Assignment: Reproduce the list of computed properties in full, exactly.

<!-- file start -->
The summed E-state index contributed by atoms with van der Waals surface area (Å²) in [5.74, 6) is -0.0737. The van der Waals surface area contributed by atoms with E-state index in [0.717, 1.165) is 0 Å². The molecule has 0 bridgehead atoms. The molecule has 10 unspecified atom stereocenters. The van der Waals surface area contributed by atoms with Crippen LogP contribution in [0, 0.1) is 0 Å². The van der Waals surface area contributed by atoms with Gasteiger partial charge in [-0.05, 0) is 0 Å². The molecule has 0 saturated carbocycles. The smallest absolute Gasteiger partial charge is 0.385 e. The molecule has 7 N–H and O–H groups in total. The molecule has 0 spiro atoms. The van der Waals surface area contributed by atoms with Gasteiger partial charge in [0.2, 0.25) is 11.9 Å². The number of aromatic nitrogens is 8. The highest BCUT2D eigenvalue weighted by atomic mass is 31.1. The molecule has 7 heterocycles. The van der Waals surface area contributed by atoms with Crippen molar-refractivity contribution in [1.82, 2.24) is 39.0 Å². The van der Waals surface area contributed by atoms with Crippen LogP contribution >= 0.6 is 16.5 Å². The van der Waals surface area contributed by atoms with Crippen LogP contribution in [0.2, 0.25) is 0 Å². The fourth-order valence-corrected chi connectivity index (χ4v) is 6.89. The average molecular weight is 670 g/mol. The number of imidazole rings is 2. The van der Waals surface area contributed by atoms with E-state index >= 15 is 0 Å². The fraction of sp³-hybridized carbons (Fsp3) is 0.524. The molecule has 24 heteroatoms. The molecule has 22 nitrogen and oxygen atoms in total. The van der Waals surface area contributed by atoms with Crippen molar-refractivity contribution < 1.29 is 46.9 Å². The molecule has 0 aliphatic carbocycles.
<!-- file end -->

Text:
The summed E-state index contributed by atoms with van der Waals surface area (Å²) in [5.74, 6) is -0.0737. The van der Waals surface area contributed by atoms with E-state index in [0.717, 1.165) is 0 Å². The molecule has 0 bridgehead atoms. The molecule has 10 unspecified atom stereocenters. The van der Waals surface area contributed by atoms with Crippen LogP contribution in [0, 0.1) is 0 Å². The van der Waals surface area contributed by atoms with Gasteiger partial charge in [-0.05, 0) is 0 Å². The molecule has 0 saturated carbocycles. The smallest absolute Gasteiger partial charge is 0.385 e. The molecule has 7 N–H and O–H groups in total. The molecule has 0 spiro atoms. The van der Waals surface area contributed by atoms with Gasteiger partial charge in [0.2, 0.25) is 11.9 Å². The number of aromatic nitrogens is 8. The highest BCUT2D eigenvalue weighted by atomic mass is 31.1. The molecule has 7 heterocycles. The van der Waals surface area contributed by atoms with Crippen molar-refractivity contribution in [1.82, 2.24) is 39.0 Å². The van der Waals surface area contributed by atoms with Crippen LogP contribution >= 0.6 is 16.5 Å². The van der Waals surface area contributed by atoms with Crippen LogP contribution in [0.2, 0.25) is 0 Å². The fourth-order valence-corrected chi connectivity index (χ4v) is 6.89. The average molecular weight is 670 g/mol. The number of imidazole rings is 2. The van der Waals surface area contributed by atoms with E-state index >= 15 is 0 Å². The fraction of sp³-hybridized carbons (Fsp3) is 0.524. The molecule has 24 heteroatoms. The molecule has 22 nitrogen and oxygen atoms in total. The van der Waals surface area contributed by atoms with Crippen molar-refractivity contribution < 1.29 is 46.9 Å². The molecule has 0 aliphatic carbocycles.